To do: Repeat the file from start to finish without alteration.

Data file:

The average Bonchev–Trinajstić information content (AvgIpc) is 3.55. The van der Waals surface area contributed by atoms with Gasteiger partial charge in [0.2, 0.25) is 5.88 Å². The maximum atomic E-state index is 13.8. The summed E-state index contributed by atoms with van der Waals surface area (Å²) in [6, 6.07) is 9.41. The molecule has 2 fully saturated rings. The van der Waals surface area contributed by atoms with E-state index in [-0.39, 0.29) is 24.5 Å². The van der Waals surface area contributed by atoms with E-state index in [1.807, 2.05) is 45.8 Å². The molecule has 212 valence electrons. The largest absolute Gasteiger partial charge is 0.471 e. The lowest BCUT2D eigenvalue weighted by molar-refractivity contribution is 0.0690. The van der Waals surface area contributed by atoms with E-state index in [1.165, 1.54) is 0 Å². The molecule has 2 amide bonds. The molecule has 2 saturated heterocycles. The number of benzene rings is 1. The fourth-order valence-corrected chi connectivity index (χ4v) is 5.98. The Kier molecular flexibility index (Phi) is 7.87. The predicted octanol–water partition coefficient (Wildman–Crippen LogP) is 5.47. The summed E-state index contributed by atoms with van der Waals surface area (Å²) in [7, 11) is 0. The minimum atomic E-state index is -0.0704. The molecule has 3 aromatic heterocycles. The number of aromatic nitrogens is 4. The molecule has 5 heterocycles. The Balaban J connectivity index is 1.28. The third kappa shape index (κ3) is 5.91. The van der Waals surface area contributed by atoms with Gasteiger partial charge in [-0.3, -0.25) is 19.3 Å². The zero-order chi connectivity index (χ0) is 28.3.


The average Bonchev–Trinajstić information content (AvgIpc) is 3.55. The van der Waals surface area contributed by atoms with Gasteiger partial charge in [0.2, 0.25) is 5.88 Å². The maximum atomic E-state index is 13.8. The summed E-state index contributed by atoms with van der Waals surface area (Å²) in [6, 6.07) is 9.41. The molecule has 2 fully saturated rings. The van der Waals surface area contributed by atoms with E-state index in [-0.39, 0.29) is 24.5 Å². The van der Waals surface area contributed by atoms with E-state index in [1.807, 2.05) is 45.8 Å². The molecule has 212 valence electrons. The largest absolute Gasteiger partial charge is 0.471 e. The lowest BCUT2D eigenvalue weighted by molar-refractivity contribution is 0.0690. The van der Waals surface area contributed by atoms with E-state index in [1.165, 1.54) is 0 Å². The molecule has 2 amide bonds. The molecule has 2 saturated heterocycles. The number of benzene rings is 1. The fourth-order valence-corrected chi connectivity index (χ4v) is 5.98. The Kier molecular flexibility index (Phi) is 7.87. The predicted octanol–water partition coefficient (Wildman–Crippen LogP) is 5.47. The summed E-state index contributed by atoms with van der Waals surface area (Å²) in [7, 11) is 0. The minimum atomic E-state index is -0.0704. The molecule has 3 aromatic heterocycles. The number of aromatic nitrogens is 4. The molecule has 5 heterocycles. The Balaban J connectivity index is 1.28. The third kappa shape index (κ3) is 5.91. The van der Waals surface area contributed by atoms with Gasteiger partial charge in [-0.3, -0.25) is 19.3 Å². The zero-order chi connectivity index (χ0) is 28.3.